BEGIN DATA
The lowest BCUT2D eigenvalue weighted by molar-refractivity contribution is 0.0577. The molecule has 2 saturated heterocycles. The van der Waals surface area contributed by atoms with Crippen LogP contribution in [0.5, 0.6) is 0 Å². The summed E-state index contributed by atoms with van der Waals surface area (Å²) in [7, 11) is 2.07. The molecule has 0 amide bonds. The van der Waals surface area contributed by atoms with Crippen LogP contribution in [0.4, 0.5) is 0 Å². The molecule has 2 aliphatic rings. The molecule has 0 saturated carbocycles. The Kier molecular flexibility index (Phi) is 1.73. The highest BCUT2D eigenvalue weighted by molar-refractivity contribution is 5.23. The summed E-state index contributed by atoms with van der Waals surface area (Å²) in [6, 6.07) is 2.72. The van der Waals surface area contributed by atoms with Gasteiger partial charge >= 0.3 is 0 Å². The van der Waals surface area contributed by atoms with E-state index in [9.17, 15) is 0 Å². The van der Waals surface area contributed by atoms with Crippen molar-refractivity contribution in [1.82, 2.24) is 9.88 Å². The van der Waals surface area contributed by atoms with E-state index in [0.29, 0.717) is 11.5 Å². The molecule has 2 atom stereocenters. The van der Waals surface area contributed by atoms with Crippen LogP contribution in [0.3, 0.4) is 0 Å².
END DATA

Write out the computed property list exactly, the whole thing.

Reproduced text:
The lowest BCUT2D eigenvalue weighted by molar-refractivity contribution is 0.0577. The molecule has 2 saturated heterocycles. The van der Waals surface area contributed by atoms with Crippen LogP contribution in [0.5, 0.6) is 0 Å². The summed E-state index contributed by atoms with van der Waals surface area (Å²) in [7, 11) is 2.07. The molecule has 0 amide bonds. The van der Waals surface area contributed by atoms with Crippen LogP contribution in [0.4, 0.5) is 0 Å². The molecule has 2 aliphatic rings. The molecule has 0 saturated carbocycles. The Kier molecular flexibility index (Phi) is 1.73. The highest BCUT2D eigenvalue weighted by molar-refractivity contribution is 5.23. The summed E-state index contributed by atoms with van der Waals surface area (Å²) in [6, 6.07) is 2.72. The van der Waals surface area contributed by atoms with Gasteiger partial charge >= 0.3 is 0 Å². The van der Waals surface area contributed by atoms with E-state index in [9.17, 15) is 0 Å². The van der Waals surface area contributed by atoms with Crippen molar-refractivity contribution in [1.82, 2.24) is 9.88 Å². The van der Waals surface area contributed by atoms with E-state index in [0.29, 0.717) is 11.5 Å². The molecule has 2 atom stereocenters. The van der Waals surface area contributed by atoms with Crippen LogP contribution in [0.3, 0.4) is 0 Å².